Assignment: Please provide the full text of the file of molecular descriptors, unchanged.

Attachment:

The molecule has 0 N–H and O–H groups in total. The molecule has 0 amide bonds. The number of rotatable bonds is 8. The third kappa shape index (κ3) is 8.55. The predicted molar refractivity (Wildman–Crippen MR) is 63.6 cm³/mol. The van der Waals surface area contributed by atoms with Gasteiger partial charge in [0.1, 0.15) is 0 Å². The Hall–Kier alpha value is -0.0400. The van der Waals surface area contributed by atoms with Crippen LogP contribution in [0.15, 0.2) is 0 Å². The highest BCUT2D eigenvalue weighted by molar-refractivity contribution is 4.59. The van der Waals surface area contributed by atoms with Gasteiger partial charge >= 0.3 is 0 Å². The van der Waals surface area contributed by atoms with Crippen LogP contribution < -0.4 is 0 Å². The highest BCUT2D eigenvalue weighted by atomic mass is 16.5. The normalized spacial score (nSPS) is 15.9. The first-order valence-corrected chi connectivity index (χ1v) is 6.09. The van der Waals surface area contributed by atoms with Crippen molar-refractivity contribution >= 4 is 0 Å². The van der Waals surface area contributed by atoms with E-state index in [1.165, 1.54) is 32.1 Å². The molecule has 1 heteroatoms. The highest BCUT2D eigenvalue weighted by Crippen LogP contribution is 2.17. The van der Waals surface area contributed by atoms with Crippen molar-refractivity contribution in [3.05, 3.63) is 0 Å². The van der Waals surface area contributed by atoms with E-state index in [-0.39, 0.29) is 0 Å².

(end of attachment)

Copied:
The molecule has 0 N–H and O–H groups in total. The molecule has 0 amide bonds. The number of rotatable bonds is 8. The third kappa shape index (κ3) is 8.55. The predicted molar refractivity (Wildman–Crippen MR) is 63.6 cm³/mol. The van der Waals surface area contributed by atoms with Gasteiger partial charge in [0.1, 0.15) is 0 Å². The Hall–Kier alpha value is -0.0400. The van der Waals surface area contributed by atoms with Crippen LogP contribution in [0.15, 0.2) is 0 Å². The highest BCUT2D eigenvalue weighted by molar-refractivity contribution is 4.59. The van der Waals surface area contributed by atoms with Gasteiger partial charge >= 0.3 is 0 Å². The van der Waals surface area contributed by atoms with Crippen LogP contribution < -0.4 is 0 Å². The highest BCUT2D eigenvalue weighted by atomic mass is 16.5. The normalized spacial score (nSPS) is 15.9. The first-order valence-corrected chi connectivity index (χ1v) is 6.09. The van der Waals surface area contributed by atoms with Crippen molar-refractivity contribution >= 4 is 0 Å². The van der Waals surface area contributed by atoms with E-state index in [1.165, 1.54) is 32.1 Å². The molecule has 1 heteroatoms. The highest BCUT2D eigenvalue weighted by Crippen LogP contribution is 2.17. The van der Waals surface area contributed by atoms with Crippen molar-refractivity contribution in [3.05, 3.63) is 0 Å². The van der Waals surface area contributed by atoms with E-state index in [-0.39, 0.29) is 0 Å².